Underactive Parathyroid Glands (hypoparathyroidism)

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Underactive Parathyroid Glands (hypoparathyroidism)
Underactive Parathyroid Glands (hypoparathyroidism)
Video: Underactive Parathyroid Glands (hypoparathyroidism)
Video: Parathyroid Glands and Hyperparathyroidism: Amazing Animation. 2023, February
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Underactive parathyroid glands

An underactive parathyroid gland leads to a reduced release of parathyroid hormone. The parathyroid glands produce this hormone, which has a major influence on the calcium balance. The calcium level in the blood falls due to the reduced secretion, and there is a calcium deficiency in the body. A hypofunction can occur, for example, after operations in which the parathyroid glands are (must) removed.

Calcium is essential for many processes in the body. In addition to bones, it is necessary for teeth and for a number of biological functions such as muscle contraction (heart activity), excitability of the nerves and much more.

The four approximately lentil-sized parathyroid glands (Parathyroideae) are located on the back of the thyroid gland (glandula thyroidea). This in turn lies in the throat just below the larynx on the front wall of the trachea.

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  • What are the causes of underactive parathyroid glands?
  • What are the symptoms?
  • How is the diagnosis made?
  • How is the treatment carried out?
  • Whom can I ask?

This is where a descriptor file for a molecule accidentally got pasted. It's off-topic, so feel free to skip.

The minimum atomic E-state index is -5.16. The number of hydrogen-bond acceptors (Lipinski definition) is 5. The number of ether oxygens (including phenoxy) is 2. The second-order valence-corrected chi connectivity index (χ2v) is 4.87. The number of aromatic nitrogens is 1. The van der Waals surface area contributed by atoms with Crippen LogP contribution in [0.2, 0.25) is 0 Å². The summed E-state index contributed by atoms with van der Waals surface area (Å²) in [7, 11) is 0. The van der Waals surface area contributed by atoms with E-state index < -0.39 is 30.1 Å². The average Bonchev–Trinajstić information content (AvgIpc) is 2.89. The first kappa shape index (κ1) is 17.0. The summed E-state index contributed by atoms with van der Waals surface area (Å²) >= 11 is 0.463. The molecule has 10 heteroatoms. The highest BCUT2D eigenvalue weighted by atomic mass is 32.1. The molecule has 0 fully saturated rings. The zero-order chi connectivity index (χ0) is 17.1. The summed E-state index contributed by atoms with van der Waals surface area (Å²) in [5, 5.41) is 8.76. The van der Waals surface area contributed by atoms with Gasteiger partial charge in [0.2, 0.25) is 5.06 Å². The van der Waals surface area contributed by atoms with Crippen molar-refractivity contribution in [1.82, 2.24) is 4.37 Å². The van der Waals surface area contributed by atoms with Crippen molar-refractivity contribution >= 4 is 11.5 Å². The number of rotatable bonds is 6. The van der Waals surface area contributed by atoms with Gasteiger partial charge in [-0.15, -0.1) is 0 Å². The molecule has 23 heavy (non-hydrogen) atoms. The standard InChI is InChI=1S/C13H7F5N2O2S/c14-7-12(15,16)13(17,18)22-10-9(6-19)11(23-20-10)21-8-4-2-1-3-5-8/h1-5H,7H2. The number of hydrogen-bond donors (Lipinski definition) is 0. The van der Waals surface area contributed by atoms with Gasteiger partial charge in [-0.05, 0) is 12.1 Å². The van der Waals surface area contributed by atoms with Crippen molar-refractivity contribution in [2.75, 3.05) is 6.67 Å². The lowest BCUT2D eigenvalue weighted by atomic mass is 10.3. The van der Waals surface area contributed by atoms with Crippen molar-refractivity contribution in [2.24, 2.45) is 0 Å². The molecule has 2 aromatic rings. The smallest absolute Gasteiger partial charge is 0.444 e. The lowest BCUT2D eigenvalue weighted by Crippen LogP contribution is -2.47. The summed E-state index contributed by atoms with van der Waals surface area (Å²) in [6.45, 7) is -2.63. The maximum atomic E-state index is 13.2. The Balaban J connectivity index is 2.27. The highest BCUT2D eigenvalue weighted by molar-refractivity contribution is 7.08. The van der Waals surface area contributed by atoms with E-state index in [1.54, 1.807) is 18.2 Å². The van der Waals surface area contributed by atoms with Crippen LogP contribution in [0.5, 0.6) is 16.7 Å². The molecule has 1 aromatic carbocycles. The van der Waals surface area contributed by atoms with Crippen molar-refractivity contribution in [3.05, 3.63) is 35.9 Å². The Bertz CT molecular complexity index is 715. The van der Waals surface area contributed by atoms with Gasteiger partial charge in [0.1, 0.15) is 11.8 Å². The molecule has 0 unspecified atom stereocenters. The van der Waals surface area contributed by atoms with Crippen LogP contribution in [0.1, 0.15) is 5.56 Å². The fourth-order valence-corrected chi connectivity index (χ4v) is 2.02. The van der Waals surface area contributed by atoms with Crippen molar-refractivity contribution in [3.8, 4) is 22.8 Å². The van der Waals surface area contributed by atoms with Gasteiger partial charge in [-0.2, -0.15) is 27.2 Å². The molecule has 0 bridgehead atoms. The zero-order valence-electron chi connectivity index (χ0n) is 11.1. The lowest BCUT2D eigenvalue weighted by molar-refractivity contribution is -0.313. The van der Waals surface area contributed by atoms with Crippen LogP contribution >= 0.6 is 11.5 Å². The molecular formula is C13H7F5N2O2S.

What are the causes of underactive parathyroid glands?

Underactive parathyroid glands occur in adults as a result of thyroid surgery, surgery of the parathyroid glands (partial removal or removal) or other surgical interventions in the neck and head area (e.g. cancer). Calcium levels are monitored during these operations to avoid complications. It also occurs in certain autoimmune diseases (e.g. the rarely occurring APECED syndrome). Genetic defects in infants and young children can also be the cause. In very rare cases, there may be other causes - e.g. a magnesium deficiency. A subfunction rarely occurs.

What are the symptoms?

Symptoms vary in severity - from none to barely noticeable signs to life-threatening symptoms in the case of pronounced calcium deficiency. The calcium deficiency is noticeable through:

  • Muscle twitching and spasms, so-called hypocalcemic tetany (with special signs such as the paws of the hands and equinus feet, sensory disorders)
  • Chvostek sign, Trousseau sign,
  • Irritability, anxiety, restlessness, depression,
  • Long-term intracranial calcifications, cataracts, tooth development disorders, dry skin, brittle hair, hair loss, etc.

Tetany and severe convulsions (e.g. spasm of the glottis of the larynx, called laryngospasm) and arrhythmias (irregular heartbeat) are life-threatening symptoms. The rescue must be called immediately (144)!

How is the diagnosis made?

Diagnosis is based on anamnesis (e.g. information on operations in the neck area) and laboratory tests (e.g. calcium, parathyroid hormone, phosphate levels, vitamin D) - depending on the cause and severity, various other tests can be carried out, such as CT, checking kidney function, EKG as well as ophthalmological examinations to clarify any damage.

How is the treatment carried out?

The treatment is intended to normalize the calcium level in the blood, and treat symptoms and causes or possibly underlying diseases. This is done by giving:

  • Calcium (intravenously if symptoms are severe, otherwise in tablet form)
  • active vitamin D.

Regular check-ups are carried out. Any damage or illnesses (e.g. kidney failure) or magnesium deficiency, for example, are also treated.

Whom can I ask?

Contact points are:

  • Family doctor
  • Specialist in paediatrics and adolescent medicine
  • Specialist in internal medicine (specializing in endocrinology)
  • in the hospital institutes or departments of internal medicine (endocrinology)

Other specialists can be involved.

Call the ambulance immediately in an emergency (144)!

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